Lawyers for Liberty is gravely dismayed over the Federal Court’s decision on Feb 28 to throw out K Selvach’s appeal against the dismissal of his habeas corpus application by the High Courton Dec 12, 2010.

The Federal Court affirmed the decision made by the High Court dismissing Selvach’s appeal by ruling that the High Cour thas no jurisdiction to hear Selvach’s habeas corpus application which was fixed for hearing on Dec 12, 2010.

Selvach was challenging the legality of his detention order under Section 3(1) of the Dangerous Drugs (Preventive Measures Act) 1985 as it has become academic since the home minister had issued the two-year detention order under Section 6(1) of the same Act on Dec 13, 2010.

The Federal Court had failed to address the issue of contempt of court committed by the home minister who had maliciously proceeded to issue a two-year detention order pending hearing of Selvach’s habeas corpus application in the High Court.

The Federal Court also failed to appreciate the argument advanced by Selvach’s counsel that the long adjournment granted by the High Court upon the application made by the respondent had given the home minister the opportunity to maliciously issue the detention order so as to frustrate the hearing of the habeas corpus application which was still pending in the High Court.

The court had failed to uphold the established principles that enunciate that habeas corpus applications must be heard expeditiously as it is regarded as the highest constitutional safeguard accorded to an individual whose fundamental liberty has been infringed, particularly by draconian preventive laws which license detention without trial.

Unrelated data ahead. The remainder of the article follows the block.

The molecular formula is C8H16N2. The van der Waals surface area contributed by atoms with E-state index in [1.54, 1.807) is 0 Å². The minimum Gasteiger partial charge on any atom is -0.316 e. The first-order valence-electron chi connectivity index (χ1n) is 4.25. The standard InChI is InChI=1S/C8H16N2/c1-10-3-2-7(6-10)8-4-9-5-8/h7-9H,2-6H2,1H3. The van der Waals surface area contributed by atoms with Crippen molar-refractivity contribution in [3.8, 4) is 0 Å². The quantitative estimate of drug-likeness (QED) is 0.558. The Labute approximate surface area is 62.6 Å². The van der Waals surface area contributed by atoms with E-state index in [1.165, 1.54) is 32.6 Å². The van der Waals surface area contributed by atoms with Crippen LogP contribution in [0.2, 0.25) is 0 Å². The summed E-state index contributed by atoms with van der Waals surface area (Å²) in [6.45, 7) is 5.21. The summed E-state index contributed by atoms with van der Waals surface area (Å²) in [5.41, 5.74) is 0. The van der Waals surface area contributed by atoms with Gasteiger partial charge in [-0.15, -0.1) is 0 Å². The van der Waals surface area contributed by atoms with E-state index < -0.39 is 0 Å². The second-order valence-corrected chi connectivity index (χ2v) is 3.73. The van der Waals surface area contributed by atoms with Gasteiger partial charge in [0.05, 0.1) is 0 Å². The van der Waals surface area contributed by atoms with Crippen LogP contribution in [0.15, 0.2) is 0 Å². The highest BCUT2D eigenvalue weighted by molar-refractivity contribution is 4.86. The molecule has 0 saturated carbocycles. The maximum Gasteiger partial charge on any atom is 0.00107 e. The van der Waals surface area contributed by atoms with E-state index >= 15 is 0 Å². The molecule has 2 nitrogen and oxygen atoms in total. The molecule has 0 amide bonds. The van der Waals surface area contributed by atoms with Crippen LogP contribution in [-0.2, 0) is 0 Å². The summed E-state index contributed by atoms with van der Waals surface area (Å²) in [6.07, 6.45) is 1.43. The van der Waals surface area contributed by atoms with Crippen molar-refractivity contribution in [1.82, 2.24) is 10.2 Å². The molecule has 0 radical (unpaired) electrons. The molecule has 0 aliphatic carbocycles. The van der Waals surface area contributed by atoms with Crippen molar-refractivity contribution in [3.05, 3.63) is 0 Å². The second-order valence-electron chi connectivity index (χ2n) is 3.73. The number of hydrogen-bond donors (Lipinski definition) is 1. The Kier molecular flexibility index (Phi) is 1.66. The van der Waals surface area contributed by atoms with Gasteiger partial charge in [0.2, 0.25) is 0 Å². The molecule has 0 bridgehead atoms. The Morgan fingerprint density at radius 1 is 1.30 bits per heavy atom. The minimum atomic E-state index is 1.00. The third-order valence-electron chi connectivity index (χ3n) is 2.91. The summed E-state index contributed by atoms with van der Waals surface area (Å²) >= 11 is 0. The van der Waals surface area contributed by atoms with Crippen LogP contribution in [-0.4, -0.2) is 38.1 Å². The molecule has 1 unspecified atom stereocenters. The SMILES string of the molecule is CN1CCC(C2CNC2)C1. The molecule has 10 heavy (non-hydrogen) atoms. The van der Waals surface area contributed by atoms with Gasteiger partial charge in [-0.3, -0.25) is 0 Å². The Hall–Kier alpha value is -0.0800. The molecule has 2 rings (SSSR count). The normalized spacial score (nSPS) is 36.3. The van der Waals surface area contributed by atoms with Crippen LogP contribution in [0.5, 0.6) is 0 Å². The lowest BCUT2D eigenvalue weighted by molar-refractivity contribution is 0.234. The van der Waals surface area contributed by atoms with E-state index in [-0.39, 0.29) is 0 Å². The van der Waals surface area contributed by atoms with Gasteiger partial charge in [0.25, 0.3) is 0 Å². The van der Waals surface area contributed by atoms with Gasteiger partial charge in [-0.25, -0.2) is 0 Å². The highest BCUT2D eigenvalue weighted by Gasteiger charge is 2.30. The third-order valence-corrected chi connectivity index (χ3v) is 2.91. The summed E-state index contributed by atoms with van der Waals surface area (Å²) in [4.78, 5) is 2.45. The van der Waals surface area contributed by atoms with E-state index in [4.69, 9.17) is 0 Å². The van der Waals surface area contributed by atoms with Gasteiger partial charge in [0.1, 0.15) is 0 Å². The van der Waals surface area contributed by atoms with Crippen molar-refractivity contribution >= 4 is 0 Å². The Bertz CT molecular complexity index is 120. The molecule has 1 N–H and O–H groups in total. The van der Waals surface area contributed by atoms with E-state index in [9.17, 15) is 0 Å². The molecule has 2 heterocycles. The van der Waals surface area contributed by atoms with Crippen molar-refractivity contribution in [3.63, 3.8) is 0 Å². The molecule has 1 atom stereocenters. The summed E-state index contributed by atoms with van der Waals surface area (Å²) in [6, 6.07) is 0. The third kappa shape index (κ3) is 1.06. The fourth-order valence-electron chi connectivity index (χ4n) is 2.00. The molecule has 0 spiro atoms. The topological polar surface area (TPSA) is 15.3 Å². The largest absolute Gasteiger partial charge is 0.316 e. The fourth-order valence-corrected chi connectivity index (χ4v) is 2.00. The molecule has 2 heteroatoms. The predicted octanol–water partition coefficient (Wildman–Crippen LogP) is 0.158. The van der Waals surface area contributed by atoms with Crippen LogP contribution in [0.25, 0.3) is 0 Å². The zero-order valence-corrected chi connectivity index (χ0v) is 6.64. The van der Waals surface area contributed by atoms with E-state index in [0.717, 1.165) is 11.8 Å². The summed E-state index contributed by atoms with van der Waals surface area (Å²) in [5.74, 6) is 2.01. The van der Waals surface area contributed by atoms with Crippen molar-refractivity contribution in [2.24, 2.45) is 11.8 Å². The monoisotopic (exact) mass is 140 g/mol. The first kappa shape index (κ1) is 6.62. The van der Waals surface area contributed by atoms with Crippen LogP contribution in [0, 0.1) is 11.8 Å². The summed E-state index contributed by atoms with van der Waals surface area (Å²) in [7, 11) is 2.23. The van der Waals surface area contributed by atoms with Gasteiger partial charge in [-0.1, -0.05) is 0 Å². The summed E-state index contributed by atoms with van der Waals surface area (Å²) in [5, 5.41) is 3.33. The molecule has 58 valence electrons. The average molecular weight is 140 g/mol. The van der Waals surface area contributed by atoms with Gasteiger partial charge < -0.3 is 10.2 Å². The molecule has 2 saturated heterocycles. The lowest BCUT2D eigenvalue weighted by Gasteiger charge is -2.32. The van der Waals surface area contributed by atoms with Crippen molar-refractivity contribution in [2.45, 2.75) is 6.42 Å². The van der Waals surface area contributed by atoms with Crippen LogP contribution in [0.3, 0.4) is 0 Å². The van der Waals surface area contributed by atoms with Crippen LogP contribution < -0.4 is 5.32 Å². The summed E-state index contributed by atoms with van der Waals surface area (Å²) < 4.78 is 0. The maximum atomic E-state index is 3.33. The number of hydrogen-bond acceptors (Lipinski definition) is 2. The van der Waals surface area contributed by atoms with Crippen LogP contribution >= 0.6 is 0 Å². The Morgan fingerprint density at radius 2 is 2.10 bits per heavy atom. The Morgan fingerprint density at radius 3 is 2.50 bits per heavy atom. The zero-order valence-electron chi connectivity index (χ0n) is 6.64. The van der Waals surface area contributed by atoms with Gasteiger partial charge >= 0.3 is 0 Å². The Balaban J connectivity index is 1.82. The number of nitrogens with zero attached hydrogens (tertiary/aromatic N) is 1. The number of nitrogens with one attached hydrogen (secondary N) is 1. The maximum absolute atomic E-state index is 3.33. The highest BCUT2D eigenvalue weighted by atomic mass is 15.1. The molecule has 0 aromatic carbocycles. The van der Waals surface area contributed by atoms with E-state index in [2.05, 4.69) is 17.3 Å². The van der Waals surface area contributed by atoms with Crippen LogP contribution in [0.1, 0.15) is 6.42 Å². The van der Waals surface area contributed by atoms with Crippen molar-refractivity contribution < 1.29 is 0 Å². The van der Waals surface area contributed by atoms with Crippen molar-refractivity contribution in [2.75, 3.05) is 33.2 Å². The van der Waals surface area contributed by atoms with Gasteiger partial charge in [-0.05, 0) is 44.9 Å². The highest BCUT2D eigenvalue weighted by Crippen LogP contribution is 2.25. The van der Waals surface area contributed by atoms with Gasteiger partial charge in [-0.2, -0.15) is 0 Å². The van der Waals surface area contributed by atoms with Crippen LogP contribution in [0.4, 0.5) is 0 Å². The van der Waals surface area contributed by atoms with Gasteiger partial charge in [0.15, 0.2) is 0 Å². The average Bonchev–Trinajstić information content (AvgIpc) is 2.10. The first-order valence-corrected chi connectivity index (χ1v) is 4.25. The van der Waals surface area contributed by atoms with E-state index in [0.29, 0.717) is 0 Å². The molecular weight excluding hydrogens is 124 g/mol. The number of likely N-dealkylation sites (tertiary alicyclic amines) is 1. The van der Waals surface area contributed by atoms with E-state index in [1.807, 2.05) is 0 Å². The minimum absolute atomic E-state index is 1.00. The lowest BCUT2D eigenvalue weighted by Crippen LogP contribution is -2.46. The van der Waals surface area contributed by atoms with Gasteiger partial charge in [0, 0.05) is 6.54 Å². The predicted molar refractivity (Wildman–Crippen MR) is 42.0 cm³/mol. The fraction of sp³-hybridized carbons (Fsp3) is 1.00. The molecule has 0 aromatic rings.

The Federal Court’s refusal to uphold this established principle had conveniently allowed the home minister to resort to malicious tactical maneuver of issuing the two-year detention order even though he was well aware of the fact that the hearing to challenge the 60-day order was still pending in the High Court.

The Federal Court had failed to consider the fact that the detention order was made based on the allegation that Selvach was involved in drug trafficking activities in 2007 but when he was arrested in 2009 he was released on the same night of his arrest and was never charged with any offence.

The Federal Court therefore failed in its duty to uphold that thebasis for Selvach’s detention is tainted with mala fide as it had failed to show that it had reasons to believe that there are grounds justifying the detention of Selvach under Section 3(1) of the Act which resulted in illegality of the two-year detention order which was subsequently issued by the home minister under Section 6(1) of the Act.

In the course of submission by Selvach’s counsel, the Federal Court made a regressive remark in response to the reference made by Selvach’s counsel to the development of the law in relation to habeas corpus applications in other jurisdictions, in particular the United Kingdom by stating that there is no necessity to refer to the position of the law in other jurisdictions as it is considered as “other stories”.

The court, being entrusted to uphold justice and fundamental liberties has time and again failed to discharge its constitutional duties to uphold established principles of the law on habeas corpus as it has once again failed to carefully scrutinise the application of the abusive preventive laws in the hands of the home minister in ensuring that the power given by law to detain must be construed strictly and in cases of doubt, favour should be given to the person whose fundamental liberty has been deprived..

The Federal Court’s refusal to look into the development of the law in other jurisdictions, for instance, in the United Kingdom amounts to a regressive step towards law reform in the area of human rights.

This regressive approach taken by the highest court of the land in construing the power to detain a person poses an irreversible threat to one’s personal liberty which is guaranteed under the Federal Constitution.

Continued disregard of the importance of upholding one’s fundamental liberty will result tremendously in the erosion of the principle of freedom, liberty, justice and humanity.